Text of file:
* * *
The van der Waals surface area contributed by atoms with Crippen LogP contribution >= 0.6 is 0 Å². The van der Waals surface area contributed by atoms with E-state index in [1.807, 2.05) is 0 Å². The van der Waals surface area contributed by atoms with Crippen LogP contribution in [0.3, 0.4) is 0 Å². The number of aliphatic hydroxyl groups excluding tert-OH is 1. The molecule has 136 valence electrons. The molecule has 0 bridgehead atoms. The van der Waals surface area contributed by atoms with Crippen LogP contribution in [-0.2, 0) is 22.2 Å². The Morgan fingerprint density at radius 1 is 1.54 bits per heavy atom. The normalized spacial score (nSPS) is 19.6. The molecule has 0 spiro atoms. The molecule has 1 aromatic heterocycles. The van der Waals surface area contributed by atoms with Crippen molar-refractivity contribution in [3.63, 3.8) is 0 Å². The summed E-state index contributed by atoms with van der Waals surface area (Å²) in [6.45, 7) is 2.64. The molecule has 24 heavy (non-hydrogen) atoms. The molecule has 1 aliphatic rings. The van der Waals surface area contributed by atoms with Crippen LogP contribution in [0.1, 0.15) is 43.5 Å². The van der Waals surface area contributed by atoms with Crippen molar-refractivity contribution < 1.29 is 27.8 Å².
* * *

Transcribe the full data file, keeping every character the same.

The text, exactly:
The van der Waals surface area contributed by atoms with Crippen LogP contribution >= 0.6 is 0 Å². The van der Waals surface area contributed by atoms with E-state index in [1.807, 2.05) is 0 Å². The van der Waals surface area contributed by atoms with Crippen LogP contribution in [0.3, 0.4) is 0 Å². The number of aliphatic hydroxyl groups excluding tert-OH is 1. The molecule has 136 valence electrons. The molecule has 0 bridgehead atoms. The van der Waals surface area contributed by atoms with Crippen LogP contribution in [-0.2, 0) is 22.2 Å². The Morgan fingerprint density at radius 1 is 1.54 bits per heavy atom. The normalized spacial score (nSPS) is 19.6. The molecule has 0 spiro atoms. The molecule has 1 aromatic heterocycles. The van der Waals surface area contributed by atoms with Crippen molar-refractivity contribution in [3.63, 3.8) is 0 Å². The summed E-state index contributed by atoms with van der Waals surface area (Å²) in [6.45, 7) is 2.64. The molecule has 24 heavy (non-hydrogen) atoms. The molecule has 1 aliphatic rings. The van der Waals surface area contributed by atoms with Crippen LogP contribution in [0.1, 0.15) is 43.5 Å². The van der Waals surface area contributed by atoms with Crippen molar-refractivity contribution < 1.29 is 27.8 Å².